You must know your film, lens and film in this scenario. Although film is very forgiving, you have to be experienced.
With film you need good light for consistency in your work. Because I was well prepared I had time to walk the site and do meter readings with the Olympus. Taking note of the darker and lighter areas I was able to work out what depth of field and shutter I could use. Of course, the light would be the single most constraint as I had no experience with flash.
Working with digital
The Nikon limits have already been touched on – batteries and memory card. There was no way round this, with no funds to buy batteries (they were very old) or extra cards. Therefore, the shoot would be limited to how long the batteries lasted and the number of shots on the card. Therefore, I chose carefully when to shoot (working with film helped here).
On the day you will have very different types of opportunities for photographs. You should be able to work at different apertures to suit the mood. From close-up work with rings or details of the wedding tables to group shots.
Play in your mind and work the scene to get that killer shot. When the bride is getting ready is a perfect time to use a reflection shot in a mirror. Detail of footwear or flowers can also be times to get close or use a different depth of field.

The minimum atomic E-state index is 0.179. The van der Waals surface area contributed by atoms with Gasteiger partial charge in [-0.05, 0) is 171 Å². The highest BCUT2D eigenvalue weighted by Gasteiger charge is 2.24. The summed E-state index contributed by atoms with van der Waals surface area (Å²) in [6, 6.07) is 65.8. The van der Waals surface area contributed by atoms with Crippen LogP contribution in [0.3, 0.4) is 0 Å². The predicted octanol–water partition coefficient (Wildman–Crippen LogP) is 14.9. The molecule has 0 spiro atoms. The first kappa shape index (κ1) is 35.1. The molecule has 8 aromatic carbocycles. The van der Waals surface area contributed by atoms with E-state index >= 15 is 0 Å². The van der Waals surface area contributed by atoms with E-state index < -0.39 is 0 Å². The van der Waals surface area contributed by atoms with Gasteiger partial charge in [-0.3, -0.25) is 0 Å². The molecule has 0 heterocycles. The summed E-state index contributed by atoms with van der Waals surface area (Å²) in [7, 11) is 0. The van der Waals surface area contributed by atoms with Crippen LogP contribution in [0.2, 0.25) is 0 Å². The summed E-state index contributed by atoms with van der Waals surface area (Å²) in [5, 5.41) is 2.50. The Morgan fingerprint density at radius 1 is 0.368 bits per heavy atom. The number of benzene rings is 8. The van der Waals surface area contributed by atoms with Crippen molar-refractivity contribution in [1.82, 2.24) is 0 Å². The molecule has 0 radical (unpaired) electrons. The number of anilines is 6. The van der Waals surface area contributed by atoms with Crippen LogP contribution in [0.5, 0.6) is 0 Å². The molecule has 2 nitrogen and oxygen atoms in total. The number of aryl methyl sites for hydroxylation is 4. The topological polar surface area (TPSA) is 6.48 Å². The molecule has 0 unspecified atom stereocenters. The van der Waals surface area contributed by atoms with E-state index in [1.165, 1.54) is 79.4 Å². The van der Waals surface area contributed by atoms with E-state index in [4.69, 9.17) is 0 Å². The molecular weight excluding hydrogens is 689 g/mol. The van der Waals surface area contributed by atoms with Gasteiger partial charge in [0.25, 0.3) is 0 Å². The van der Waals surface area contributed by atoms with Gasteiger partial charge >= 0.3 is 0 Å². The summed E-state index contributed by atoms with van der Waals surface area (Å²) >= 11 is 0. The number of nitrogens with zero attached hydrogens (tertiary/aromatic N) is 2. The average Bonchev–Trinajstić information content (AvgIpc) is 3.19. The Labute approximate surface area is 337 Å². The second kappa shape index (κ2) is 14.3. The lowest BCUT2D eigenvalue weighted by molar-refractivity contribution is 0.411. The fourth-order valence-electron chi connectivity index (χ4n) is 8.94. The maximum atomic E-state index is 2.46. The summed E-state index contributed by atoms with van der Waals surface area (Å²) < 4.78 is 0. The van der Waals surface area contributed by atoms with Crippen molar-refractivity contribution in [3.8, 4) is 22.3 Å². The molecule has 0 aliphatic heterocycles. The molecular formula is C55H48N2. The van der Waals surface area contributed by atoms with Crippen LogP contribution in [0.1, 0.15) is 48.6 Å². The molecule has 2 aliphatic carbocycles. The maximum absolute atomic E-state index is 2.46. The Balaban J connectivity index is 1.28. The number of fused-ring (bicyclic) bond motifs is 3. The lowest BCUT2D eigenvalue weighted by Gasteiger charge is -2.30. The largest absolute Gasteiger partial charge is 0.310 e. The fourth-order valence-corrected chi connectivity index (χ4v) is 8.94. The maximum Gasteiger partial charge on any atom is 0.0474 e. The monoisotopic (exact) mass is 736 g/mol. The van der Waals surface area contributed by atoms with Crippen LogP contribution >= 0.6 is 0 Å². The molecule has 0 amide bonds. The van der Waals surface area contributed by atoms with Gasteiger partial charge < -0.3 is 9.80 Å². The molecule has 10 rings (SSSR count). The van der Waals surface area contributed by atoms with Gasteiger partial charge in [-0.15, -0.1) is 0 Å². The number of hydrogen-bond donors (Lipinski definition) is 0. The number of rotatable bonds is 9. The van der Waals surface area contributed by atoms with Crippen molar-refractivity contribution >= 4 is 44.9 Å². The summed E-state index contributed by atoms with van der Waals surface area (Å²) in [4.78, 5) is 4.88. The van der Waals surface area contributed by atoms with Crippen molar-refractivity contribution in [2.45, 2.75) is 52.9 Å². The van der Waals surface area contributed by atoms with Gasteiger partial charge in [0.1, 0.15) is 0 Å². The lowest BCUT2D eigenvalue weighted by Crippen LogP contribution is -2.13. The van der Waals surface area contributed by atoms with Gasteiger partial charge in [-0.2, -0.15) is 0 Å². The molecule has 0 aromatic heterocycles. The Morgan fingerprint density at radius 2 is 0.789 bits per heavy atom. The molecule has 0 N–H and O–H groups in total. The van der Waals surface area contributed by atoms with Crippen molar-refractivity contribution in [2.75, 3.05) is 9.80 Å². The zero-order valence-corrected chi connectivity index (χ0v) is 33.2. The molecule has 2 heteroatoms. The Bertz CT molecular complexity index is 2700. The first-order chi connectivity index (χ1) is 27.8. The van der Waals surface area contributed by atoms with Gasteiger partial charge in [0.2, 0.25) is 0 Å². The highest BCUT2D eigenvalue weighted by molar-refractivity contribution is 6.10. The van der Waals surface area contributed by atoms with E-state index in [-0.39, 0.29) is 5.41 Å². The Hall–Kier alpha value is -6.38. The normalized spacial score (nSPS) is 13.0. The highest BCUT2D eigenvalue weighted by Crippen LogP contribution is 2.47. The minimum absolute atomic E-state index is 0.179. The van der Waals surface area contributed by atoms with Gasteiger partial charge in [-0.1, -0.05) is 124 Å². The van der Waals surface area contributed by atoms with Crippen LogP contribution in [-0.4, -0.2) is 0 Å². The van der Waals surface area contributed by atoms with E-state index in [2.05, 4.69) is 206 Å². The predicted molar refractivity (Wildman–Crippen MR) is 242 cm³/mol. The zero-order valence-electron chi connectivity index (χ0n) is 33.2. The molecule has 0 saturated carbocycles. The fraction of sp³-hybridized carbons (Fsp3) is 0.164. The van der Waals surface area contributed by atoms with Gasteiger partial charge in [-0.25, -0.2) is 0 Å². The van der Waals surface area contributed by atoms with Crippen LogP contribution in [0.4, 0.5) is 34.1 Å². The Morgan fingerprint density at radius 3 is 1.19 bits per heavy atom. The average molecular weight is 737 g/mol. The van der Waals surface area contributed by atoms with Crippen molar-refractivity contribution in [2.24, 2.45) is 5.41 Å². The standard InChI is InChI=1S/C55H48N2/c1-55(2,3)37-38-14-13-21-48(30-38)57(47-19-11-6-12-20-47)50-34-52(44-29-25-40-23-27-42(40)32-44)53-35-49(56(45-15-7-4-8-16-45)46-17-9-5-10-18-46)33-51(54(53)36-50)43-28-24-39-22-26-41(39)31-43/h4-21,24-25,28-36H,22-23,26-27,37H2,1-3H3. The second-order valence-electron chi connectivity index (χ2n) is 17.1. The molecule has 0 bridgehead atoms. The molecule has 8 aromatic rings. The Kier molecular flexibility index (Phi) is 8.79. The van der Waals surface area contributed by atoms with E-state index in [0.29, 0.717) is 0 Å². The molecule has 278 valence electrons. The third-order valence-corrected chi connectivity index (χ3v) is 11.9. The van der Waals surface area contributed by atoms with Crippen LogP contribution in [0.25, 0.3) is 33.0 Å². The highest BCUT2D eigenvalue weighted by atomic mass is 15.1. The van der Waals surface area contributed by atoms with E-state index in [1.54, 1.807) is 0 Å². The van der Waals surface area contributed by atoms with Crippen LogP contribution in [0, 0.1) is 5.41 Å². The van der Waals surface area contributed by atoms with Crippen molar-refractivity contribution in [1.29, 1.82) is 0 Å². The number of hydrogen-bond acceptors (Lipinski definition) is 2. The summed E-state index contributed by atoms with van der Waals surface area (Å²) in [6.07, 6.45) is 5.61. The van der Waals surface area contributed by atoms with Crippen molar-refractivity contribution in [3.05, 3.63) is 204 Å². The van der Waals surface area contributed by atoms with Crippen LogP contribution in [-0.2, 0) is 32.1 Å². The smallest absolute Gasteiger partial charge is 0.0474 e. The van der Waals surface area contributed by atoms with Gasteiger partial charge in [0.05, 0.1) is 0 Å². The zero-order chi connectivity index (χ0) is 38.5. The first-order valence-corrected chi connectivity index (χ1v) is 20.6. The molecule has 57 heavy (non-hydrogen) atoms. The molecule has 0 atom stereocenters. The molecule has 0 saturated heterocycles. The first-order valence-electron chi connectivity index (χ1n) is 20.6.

Why not take something new with you to the event, a filter or prism (by pure chance both James and myself did). In any type of photography you need time to play and be creative, to learn.
Another consideration is can you actually cope with a full day of this? It is a long time to be standing up and concentrating, so you need to take a break while you can. Each photographer will have his own method of coping. Whether it is a large drink bottle to keep you going all day or a few sandwiches.
One suggestion is to start with shooting a half day. This will allow enough time to practise the main events of the day. The evenings are going to be very different and a large drain on your energy levels.